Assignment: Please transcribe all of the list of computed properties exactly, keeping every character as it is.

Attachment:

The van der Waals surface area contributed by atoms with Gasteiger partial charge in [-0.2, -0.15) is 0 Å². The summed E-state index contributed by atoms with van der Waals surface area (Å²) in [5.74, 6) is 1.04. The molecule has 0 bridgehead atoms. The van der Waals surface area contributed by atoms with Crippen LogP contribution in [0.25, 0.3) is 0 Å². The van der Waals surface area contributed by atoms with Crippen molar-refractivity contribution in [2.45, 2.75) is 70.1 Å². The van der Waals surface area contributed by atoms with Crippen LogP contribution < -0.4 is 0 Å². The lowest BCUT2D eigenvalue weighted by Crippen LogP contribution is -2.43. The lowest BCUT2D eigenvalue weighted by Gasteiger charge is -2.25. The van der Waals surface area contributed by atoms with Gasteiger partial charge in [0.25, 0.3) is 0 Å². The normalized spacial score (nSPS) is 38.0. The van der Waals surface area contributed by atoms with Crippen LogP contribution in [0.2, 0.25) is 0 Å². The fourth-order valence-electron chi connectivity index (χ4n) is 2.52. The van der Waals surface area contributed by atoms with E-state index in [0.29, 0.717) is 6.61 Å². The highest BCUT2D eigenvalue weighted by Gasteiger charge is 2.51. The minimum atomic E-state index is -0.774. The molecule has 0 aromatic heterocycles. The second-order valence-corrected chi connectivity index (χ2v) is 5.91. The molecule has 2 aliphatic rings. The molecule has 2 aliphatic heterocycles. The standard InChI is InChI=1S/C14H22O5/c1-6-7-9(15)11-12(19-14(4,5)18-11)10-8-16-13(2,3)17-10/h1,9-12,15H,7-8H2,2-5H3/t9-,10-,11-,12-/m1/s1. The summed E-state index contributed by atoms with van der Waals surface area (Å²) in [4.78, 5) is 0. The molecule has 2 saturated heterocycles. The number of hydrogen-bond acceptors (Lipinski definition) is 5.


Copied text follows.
The van der Waals surface area contributed by atoms with Gasteiger partial charge in [-0.2, -0.15) is 0 Å². The summed E-state index contributed by atoms with van der Waals surface area (Å²) in [5.74, 6) is 1.04. The molecule has 0 bridgehead atoms. The van der Waals surface area contributed by atoms with Crippen LogP contribution in [0.25, 0.3) is 0 Å². The van der Waals surface area contributed by atoms with Crippen molar-refractivity contribution in [2.45, 2.75) is 70.1 Å². The van der Waals surface area contributed by atoms with Crippen LogP contribution < -0.4 is 0 Å². The lowest BCUT2D eigenvalue weighted by Crippen LogP contribution is -2.43. The lowest BCUT2D eigenvalue weighted by Gasteiger charge is -2.25. The van der Waals surface area contributed by atoms with Gasteiger partial charge in [0.25, 0.3) is 0 Å². The normalized spacial score (nSPS) is 38.0. The van der Waals surface area contributed by atoms with Crippen LogP contribution in [0.2, 0.25) is 0 Å². The fourth-order valence-electron chi connectivity index (χ4n) is 2.52. The van der Waals surface area contributed by atoms with E-state index in [0.29, 0.717) is 6.61 Å². The highest BCUT2D eigenvalue weighted by Gasteiger charge is 2.51. The minimum atomic E-state index is -0.774. The molecule has 0 aromatic heterocycles. The second-order valence-corrected chi connectivity index (χ2v) is 5.91. The molecule has 2 aliphatic rings. The molecule has 2 aliphatic heterocycles. The standard InChI is InChI=1S/C14H22O5/c1-6-7-9(15)11-12(19-14(4,5)18-11)10-8-16-13(2,3)17-10/h1,9-12,15H,7-8H2,2-5H3/t9-,10-,11-,12-/m1/s1. The summed E-state index contributed by atoms with van der Waals surface area (Å²) in [4.78, 5) is 0. The molecule has 2 saturated heterocycles. The number of hydrogen-bond acceptors (Lipinski definition) is 5.